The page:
8 Hofstra L. Rev. 905 (1979-1980)
Law and Economics: Science or Politics; Horwitz, Morton J.

handle is hein.journals/hoflr8 and id is 931 raw text is: LAW AND ECONOMICS:
Morton J. Horwitz*
For more than one hundred and fifty years, the slogan, law is
a science has dominated American legal thought. The economic
analysis of law is only the most recent claimant to draw upon the
prestige of the natural sciences in the effort to create a system of
legal thought that is objective, neutral, and apolitical.
Law-and-economics emerges to fill the intellectual vacuum left
by Legal Realism. It is one of the many responses to the Realist
critique of all attempts to create a completely autonomous and in-
temally consistent realm of pure law. Like vulgar Marxism, law-
and-economics treats law as superstructure, merely reflecting
what is real in the base of economic rationality.
I have the strong feeling that the economic analysis of law has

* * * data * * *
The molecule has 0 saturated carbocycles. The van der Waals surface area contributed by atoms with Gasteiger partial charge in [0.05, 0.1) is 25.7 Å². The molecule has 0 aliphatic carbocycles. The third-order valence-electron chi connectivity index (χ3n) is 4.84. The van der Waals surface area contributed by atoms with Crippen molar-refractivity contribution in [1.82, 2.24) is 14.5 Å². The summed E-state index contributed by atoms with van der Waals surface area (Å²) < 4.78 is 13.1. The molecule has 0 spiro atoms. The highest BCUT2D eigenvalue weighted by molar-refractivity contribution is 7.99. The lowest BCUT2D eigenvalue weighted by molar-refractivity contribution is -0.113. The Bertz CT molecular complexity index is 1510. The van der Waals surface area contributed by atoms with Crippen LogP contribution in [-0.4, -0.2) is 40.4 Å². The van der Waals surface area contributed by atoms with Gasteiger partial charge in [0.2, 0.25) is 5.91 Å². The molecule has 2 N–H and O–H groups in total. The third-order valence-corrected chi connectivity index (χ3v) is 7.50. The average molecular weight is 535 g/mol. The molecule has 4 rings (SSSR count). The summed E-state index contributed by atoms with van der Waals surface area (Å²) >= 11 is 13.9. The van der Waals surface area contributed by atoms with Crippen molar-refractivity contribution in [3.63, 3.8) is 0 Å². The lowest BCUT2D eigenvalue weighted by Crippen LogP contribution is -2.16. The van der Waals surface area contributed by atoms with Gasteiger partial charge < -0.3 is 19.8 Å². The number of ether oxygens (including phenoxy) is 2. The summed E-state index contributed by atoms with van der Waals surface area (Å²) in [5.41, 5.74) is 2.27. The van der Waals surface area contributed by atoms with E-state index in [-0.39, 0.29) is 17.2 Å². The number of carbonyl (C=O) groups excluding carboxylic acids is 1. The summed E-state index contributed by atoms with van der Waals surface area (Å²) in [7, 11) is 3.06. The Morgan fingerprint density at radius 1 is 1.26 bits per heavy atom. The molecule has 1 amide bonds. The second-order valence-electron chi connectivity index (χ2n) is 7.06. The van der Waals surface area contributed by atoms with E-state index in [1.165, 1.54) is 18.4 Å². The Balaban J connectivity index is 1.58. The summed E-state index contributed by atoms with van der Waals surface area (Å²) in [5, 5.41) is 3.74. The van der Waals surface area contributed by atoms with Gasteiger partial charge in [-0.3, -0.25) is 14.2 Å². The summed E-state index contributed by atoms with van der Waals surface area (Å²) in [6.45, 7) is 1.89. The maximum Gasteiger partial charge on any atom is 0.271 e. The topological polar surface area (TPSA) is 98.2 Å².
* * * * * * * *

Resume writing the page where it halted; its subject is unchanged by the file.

peaked out as the latest fad in legal scholarship and that it will
soon be treated by the historians of legal thought like the writings
of Lasswell and McDougal. Future legal historians will need to ex-
ercise their imaginations to figure out why so many people could
have taken most of this stuff so seriously.
It is my assertion that only the prestige of the sciences could
have brought law-and-economics such prominence during the past
two decades. And I take Professor Posner's recent paper, on
Wealth Maximization,1 as a dramatic sign that the scientific preten-,
sions of the economic analysis of the law are rapidly crumbling.-
Once the ground of debate shifts to social theory-as the cumula-,
tive assaults on Posner's position finally have forced him to
acknowledge-it is only a short time before the main attraction of
efficiency analysis-the promise of a single scientific right answer
-will begin to fade into a quaint and nostalgic past.
It was science that gave the cloak of legitimacy to the
* Professor, Harvard Law School.
1. Posner, Utilitarianism, Economics, and Legal Theory, 8 J. LEGAL STUD. 103
(1979) [hereinafter cited as Posner, Utilitarianism]. See also Posner, The Ethical and
Political Basis of the Efficiency Norm in Common Law Adjudication, 8 HOFSTRA L.
REV. 487 (1980).

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